Actor Headshot Tips: How Much Retouching Is Too Much?

An actor client and I recently had a great conversation in regards to retouching. The feedback she received from a casting director on her old headshot was that the retouching was way too much. She had done it herself and went a little overboard to say the least. With retouching, there’s a fine line between natural and unrealistic. With all the apps out there for quick image fixes, I’ve noticed more people taking it upon themselves to handle retouching on their images. If you know what you’re doing, then I say go for it. However, if you’re a novice, I advise against it. Don’t ruin your headshot with terrible retouching. Since I’ve been a professional photographer for 12 years, I’m a bit more aware of quality retouching when I see it. But people that aren’t behind the camera or deal with as many images as I do, may not be able to identify good/bad retouching. So hopefully in this post, I’ll help you identify some traits of a quality retouched headshot.

One of the telltale signs of bad retouching is the skin. We all have blemishes and even with makeup, a little Photoshop may be needed here and there to remove some of the troubling spots. But some people will go overboard trying to make sure their skin looks “flawless”. While you want to look “flawless” in your headshot there should be a semblance of realism. The skin shouldn’t be a blurred mess, the eyes shouldn’t be obnoxiously white, and the hair shouldn’t be smooth beyond belief without a single stray hair. With retouching it’s keeping the odd stray hair or wrinkle that makes the image look believable.

Here’s an example of a headshot I recently did, but in this example I’ve blasted it in Photoshop to provide an example of what not to do! Don’t worry, I don’t do my headshot retouching like this. Ever.

Bad Retouching - Unbelievable smooth skin, overly white eyes.

Good Retouching - Skin with detail, natural looking eyes.

If you don't have a trained eye, you may not notice the difference, but if you click on either image above and look at them larger, you'll see why the image on the right is the better of the two. Here's a zoomed in look to help you see the difference.

JW-Headshots-Bad-Retouching-Example.jpg
JW-Headshots-Good-Retouching-Example.jpg

Additionally, when having your headshots printed, you'll be able to see way more fine detail than when viewing on a computer monitor or your phone. Printing reveals flaws in retouching(and photography), so if the retouching's too much it will be very apparent in your print.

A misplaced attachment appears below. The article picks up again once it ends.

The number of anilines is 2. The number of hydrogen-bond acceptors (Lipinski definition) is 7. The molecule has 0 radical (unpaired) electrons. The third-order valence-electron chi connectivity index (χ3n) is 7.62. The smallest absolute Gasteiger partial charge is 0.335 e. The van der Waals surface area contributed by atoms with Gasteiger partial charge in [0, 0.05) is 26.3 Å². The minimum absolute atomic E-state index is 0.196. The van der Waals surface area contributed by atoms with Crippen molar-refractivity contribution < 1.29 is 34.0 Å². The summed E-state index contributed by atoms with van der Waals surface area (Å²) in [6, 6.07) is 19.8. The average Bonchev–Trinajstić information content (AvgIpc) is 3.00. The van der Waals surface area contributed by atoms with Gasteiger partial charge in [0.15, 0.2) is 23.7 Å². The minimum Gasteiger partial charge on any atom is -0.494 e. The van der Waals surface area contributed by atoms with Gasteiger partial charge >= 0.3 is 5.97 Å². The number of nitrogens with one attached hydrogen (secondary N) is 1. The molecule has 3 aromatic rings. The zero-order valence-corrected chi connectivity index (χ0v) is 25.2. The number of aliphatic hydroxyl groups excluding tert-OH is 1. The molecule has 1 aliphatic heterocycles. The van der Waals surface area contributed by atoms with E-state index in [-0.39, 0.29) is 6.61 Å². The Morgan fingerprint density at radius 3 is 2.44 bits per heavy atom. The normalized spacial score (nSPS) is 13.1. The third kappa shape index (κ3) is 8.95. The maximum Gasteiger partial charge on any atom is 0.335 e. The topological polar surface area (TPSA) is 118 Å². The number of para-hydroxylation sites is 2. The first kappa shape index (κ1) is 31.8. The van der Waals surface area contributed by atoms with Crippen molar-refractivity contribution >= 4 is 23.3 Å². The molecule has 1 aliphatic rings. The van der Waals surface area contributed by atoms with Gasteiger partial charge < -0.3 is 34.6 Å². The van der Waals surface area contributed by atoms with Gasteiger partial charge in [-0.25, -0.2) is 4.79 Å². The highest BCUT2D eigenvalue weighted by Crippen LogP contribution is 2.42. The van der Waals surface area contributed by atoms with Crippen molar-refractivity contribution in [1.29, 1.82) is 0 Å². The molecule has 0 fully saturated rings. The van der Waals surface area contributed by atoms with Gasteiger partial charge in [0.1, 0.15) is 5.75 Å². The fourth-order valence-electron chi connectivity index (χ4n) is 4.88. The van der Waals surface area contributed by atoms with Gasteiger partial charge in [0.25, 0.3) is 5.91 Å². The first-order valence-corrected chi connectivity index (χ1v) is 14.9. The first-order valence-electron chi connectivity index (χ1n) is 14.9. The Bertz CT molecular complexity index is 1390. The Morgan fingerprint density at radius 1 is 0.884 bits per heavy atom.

Think about it, you don't want to spend all that money on headshots only to retouch them poorly then show up in front of a casting director. They'll think you're an amateur or someone who clearly doesn't know what they're doing. Don't give them any reason to turn you away. Either have your photographer do it or hire a professional. Many printers also provide retouching services. Quality varies, but there are some reputable printers out there who do a phenomenal job in terms of retouching (Colorworks is one in NYC).

Now when it comes to photography, every headshot photographer has their own unique style and this also extends to retouching. Some are very minimal, some are a bit more heavy handed. There's no right or wrong when it comes to this, but the fact remains you should aim for retouching that's realistic and believable. Even if a photographer's work is more stylized that doesn't mean the retouching has to be poor. Also, most photographers with a unique style usually do their own retouching or work with a retoucher who understands their style. This allows them to produce quality retouching while maintaining that unique quality about their work. 

Lastly, your headshot is a headshot. It's not a beauty image. It's not meant for high-fashion or to be on the cover of Vogue magazine. Those type of images fall into a completely different category of photography with their own set of retouching expectations. A headshot serves a simple, straightforward purpose. It is made to show casting directors not just what you look like but also how you fit into the particular role you're auditioning for. It's easy to get caught up in the idea that you really need to blow people away with your headshot and that you must look "perfect". But sometimes a simple, straightforward approach sans the bells and whistles is the best way. You need to look great in your headshot, not "perfect".

So to wrap up, here's my bulleted point advice:

  • Unless you're proficient in Photoshop, don't do the retouching yourself. Let your photographer do it or hire a professional retoucher.
  • Aim for realism. No blurry skin, not crazy filters. Your headshot should look like you.
  • Keeping some blemishes present can be good to make an image a bit more believable (e.g. lines on the neck)
  • If the retouching is bad, the printing will reflect that. Don't waste money twice.

As always, the point of these posts it to help you get the most out of your headshots. Think of the process like the three points of a triangle. You want quality photography + quality retouching + quality printing to help maximize your chances of success with casting directors. Of course, you have to nail the audition, but at least you'll have the headshot part covered!

I hope you enjoyed this post! If so, give it a like or even leave a comment!